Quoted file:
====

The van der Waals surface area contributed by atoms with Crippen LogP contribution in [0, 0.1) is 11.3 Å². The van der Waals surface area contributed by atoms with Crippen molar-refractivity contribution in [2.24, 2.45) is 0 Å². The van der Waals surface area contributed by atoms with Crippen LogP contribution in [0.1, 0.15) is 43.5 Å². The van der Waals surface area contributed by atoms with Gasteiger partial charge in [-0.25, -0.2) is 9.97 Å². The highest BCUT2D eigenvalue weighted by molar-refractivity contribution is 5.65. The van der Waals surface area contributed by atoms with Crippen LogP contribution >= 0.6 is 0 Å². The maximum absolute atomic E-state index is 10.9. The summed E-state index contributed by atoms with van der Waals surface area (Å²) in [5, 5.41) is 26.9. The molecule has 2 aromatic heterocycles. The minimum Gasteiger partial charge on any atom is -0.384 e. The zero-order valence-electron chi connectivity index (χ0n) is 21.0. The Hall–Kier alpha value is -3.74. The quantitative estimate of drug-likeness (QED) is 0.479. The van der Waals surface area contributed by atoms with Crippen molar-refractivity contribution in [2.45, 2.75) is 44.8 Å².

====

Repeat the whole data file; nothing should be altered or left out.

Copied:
The van der Waals surface area contributed by atoms with Crippen LogP contribution in [0, 0.1) is 11.3 Å². The van der Waals surface area contributed by atoms with Crippen molar-refractivity contribution in [2.24, 2.45) is 0 Å². The van der Waals surface area contributed by atoms with Crippen LogP contribution in [0.1, 0.15) is 43.5 Å². The van der Waals surface area contributed by atoms with Gasteiger partial charge in [-0.25, -0.2) is 9.97 Å². The highest BCUT2D eigenvalue weighted by molar-refractivity contribution is 5.65. The van der Waals surface area contributed by atoms with Crippen LogP contribution >= 0.6 is 0 Å². The maximum absolute atomic E-state index is 10.9. The summed E-state index contributed by atoms with van der Waals surface area (Å²) in [5, 5.41) is 26.9. The molecule has 2 aromatic heterocycles. The minimum Gasteiger partial charge on any atom is -0.384 e. The zero-order valence-electron chi connectivity index (χ0n) is 21.0. The Hall–Kier alpha value is -3.74. The quantitative estimate of drug-likeness (QED) is 0.479. The van der Waals surface area contributed by atoms with Crippen molar-refractivity contribution in [2.45, 2.75) is 44.8 Å².